Southwest introduces waiting period for ministers
With a ministerial post on your CV, after leaving politics, big money in the free economy often lures you: To ensure that the change does not have any taste or even harm public interests, the state parliament has now decided on waiting period rules.
From the ministry straight into business, earn a fortune? In the future, stricter rules will also apply to ministers and state secretaries in Baden-Württemberg when they switch to lucrative jobs in companies. The state parliament decided on Thursday with the votes of the Greens and the CDU to introduce a grace period for government members. The rules do not go far enough for the opposition.
Because ex-ministers are changing into the economy southwest not banned per se for a certain period of time, even if they have previously been politically active in the same area. From 2023 onwards, however, ministers and state secretaries must at least report new jobs to the state government for the first year and a half after their withdrawal from politics. If there are fears that public interests will be harmed, the government can delay the job change by a year, in serious cases by a year and a half.
An external committee is to check individual cases for conflicts of interest. In this context, the case of the ex-environment minister keeps coming up Franz Untersteller (Greens), who became an advisor to the Mannheim energy supplier MVV just a few months after retiring from politics.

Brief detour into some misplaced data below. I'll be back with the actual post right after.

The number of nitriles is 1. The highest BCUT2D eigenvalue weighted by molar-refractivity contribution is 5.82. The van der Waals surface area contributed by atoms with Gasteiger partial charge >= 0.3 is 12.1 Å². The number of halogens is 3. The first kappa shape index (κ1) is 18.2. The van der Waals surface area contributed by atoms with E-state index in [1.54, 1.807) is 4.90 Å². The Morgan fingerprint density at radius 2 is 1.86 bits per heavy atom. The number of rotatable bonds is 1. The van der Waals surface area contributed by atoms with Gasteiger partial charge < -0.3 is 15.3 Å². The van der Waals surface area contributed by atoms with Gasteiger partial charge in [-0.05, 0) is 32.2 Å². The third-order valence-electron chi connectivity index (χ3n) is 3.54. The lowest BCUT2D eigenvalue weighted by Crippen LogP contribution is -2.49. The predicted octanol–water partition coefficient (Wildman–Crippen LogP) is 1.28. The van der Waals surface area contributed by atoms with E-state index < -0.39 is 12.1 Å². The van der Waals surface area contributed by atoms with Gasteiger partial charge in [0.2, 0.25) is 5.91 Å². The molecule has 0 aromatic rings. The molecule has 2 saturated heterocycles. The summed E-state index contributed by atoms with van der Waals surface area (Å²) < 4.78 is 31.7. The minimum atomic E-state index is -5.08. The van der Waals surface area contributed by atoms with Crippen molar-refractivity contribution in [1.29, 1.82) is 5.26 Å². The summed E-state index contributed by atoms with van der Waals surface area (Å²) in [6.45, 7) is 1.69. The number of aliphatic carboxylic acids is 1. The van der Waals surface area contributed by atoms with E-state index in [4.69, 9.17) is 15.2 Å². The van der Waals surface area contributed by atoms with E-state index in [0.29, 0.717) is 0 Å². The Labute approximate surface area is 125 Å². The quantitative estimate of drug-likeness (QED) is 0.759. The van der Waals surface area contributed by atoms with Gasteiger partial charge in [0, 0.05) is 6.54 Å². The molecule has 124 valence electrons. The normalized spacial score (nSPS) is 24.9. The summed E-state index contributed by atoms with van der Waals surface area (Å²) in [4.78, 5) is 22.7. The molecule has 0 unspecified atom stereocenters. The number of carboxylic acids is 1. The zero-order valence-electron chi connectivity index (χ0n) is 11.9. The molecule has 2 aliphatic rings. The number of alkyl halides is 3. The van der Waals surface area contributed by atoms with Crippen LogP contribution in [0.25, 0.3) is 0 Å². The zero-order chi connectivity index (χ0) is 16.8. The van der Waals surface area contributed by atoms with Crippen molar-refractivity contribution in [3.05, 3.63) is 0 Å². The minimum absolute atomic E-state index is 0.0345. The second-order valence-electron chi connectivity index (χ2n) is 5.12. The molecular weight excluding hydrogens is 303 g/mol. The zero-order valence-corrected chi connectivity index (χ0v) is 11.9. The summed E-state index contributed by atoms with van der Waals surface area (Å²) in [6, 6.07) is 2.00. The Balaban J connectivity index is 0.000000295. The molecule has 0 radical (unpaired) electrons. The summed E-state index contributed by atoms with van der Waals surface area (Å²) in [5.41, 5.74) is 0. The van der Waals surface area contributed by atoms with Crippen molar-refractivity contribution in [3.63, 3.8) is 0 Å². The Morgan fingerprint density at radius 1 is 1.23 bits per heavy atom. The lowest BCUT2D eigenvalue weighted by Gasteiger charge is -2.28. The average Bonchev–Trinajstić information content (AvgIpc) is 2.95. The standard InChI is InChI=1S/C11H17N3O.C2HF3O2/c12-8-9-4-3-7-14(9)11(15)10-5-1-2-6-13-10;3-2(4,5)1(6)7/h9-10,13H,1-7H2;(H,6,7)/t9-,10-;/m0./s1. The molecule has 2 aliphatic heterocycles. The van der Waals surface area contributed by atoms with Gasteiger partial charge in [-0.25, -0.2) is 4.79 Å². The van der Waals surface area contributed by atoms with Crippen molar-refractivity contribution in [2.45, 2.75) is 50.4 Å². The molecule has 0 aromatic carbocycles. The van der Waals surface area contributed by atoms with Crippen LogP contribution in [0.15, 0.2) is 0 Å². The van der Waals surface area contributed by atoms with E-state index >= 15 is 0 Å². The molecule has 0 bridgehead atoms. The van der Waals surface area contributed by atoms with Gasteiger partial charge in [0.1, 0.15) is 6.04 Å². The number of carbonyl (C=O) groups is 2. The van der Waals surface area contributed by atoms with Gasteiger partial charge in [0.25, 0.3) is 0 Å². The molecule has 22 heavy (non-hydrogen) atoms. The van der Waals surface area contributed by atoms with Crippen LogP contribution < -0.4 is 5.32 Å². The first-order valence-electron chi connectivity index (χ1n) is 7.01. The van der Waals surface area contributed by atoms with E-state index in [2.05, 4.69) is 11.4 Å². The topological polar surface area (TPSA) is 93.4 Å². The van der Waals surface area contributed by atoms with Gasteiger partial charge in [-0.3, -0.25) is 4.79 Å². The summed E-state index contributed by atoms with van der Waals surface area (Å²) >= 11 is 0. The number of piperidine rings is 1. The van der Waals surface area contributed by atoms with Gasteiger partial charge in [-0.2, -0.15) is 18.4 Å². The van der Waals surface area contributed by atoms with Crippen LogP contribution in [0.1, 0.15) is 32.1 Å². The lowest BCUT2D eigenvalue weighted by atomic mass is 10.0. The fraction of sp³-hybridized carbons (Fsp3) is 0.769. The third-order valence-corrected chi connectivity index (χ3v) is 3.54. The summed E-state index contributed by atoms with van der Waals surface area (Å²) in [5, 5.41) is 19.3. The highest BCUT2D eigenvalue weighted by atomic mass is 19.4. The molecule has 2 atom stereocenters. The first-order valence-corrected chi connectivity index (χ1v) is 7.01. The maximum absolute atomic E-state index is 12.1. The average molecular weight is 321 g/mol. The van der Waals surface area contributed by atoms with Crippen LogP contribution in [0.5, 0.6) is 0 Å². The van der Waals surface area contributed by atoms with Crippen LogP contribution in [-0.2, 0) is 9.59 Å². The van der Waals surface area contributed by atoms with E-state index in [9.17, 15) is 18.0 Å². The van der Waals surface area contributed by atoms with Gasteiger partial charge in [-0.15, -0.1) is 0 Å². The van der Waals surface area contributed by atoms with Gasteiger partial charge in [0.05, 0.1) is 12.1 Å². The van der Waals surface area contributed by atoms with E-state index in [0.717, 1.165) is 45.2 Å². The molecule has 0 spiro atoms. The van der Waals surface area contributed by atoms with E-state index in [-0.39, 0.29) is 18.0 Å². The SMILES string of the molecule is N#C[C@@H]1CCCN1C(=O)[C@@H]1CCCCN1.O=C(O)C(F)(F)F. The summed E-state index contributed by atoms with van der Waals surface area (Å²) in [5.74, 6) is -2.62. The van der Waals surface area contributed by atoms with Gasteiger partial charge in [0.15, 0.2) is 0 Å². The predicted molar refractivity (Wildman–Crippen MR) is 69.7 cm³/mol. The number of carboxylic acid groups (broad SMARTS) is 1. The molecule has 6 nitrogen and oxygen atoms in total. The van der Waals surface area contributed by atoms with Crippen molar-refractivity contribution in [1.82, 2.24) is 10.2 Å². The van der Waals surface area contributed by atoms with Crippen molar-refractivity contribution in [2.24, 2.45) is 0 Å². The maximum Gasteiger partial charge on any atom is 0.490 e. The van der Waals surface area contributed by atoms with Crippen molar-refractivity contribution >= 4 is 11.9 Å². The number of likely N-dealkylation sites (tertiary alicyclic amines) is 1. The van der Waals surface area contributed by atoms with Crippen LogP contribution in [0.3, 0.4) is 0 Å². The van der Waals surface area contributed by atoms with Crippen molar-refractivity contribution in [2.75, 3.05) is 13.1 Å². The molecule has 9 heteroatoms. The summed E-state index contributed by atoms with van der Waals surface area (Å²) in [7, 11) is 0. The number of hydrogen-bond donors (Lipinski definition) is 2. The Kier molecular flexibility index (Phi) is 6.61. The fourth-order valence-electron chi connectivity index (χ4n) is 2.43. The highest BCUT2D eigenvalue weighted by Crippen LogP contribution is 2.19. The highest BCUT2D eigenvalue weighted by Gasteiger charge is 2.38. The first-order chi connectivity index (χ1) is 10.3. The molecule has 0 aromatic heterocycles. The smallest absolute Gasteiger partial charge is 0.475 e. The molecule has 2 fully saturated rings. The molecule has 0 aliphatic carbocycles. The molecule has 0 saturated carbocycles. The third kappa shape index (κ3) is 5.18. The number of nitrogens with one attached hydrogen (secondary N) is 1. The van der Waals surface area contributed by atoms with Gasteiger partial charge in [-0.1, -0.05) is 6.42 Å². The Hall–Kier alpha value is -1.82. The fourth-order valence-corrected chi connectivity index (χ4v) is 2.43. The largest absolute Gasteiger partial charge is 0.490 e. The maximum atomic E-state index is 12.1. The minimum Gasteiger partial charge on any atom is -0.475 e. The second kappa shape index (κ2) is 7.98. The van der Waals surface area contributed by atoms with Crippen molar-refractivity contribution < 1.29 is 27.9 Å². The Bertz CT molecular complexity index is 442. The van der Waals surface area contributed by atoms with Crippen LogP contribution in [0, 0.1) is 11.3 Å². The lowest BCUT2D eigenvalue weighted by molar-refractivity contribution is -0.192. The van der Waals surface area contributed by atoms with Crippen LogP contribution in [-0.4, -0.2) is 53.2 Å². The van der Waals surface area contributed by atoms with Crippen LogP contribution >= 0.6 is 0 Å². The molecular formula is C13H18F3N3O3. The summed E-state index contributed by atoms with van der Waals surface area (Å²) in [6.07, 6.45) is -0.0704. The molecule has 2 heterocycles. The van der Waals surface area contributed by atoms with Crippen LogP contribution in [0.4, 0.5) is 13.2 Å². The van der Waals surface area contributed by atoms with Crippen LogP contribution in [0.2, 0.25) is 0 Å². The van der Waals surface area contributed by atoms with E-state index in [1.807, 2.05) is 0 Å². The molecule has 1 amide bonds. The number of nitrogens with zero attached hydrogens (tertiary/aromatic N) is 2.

So far, unlike in the federal government and other federal states, there have been Baden-Wuerttemberg no rules preventing politicians from leaping into lucrative jobs. In their coalition agreement, the Greens and CDU had made it their goal to ban employment for a certain period of time after leaving office in some cases.
The law is completely inadequately described as a big hit, said SPD MP Boris Weirauch on Thursday. He spoke of a paper tiger that does not prevent politicians from turning insider knowledge into money. The federal government goes much further with its waiting period. The obligation to report and the possibility of objection are correct, said the FDP MP Nico Weinmann. However, the body must not be appointed by the state government, but must be Parliament to get voted. In addition, a so-called standard example is missing in the new law, which states that a conflict of interests can be assumed if the person concerned wants to pursue a new job in their former department.
AfD right-wing politician Anton Baron criticized that the law remained vague and nebulous. He also criticized the lack of sanctions for non-compliance with reporting requirements.
The law is based on the regulations in the federal government and other countries, replied the Green MP Thomas Hentschel. Ministers also have the right to freely choose their place of work. A blanket regulation is prohibited, each individual case must be examined. Not every activity of a former minister in the same area automatically leads to the country’s interests being violated.
It’s about the population’s trust in the integrity of those in government, said State Secretary in the State Ministry, Florian Hassler (Greens). Politicians should not be made unnecessarily difficult to get into business. The view that any prior dealing with a topic should be sufficient to restrict follow-up activities is simply too sweeping. A ban on employment only makes sense if the public interest is endangered in the specific case. “There is no automatism.”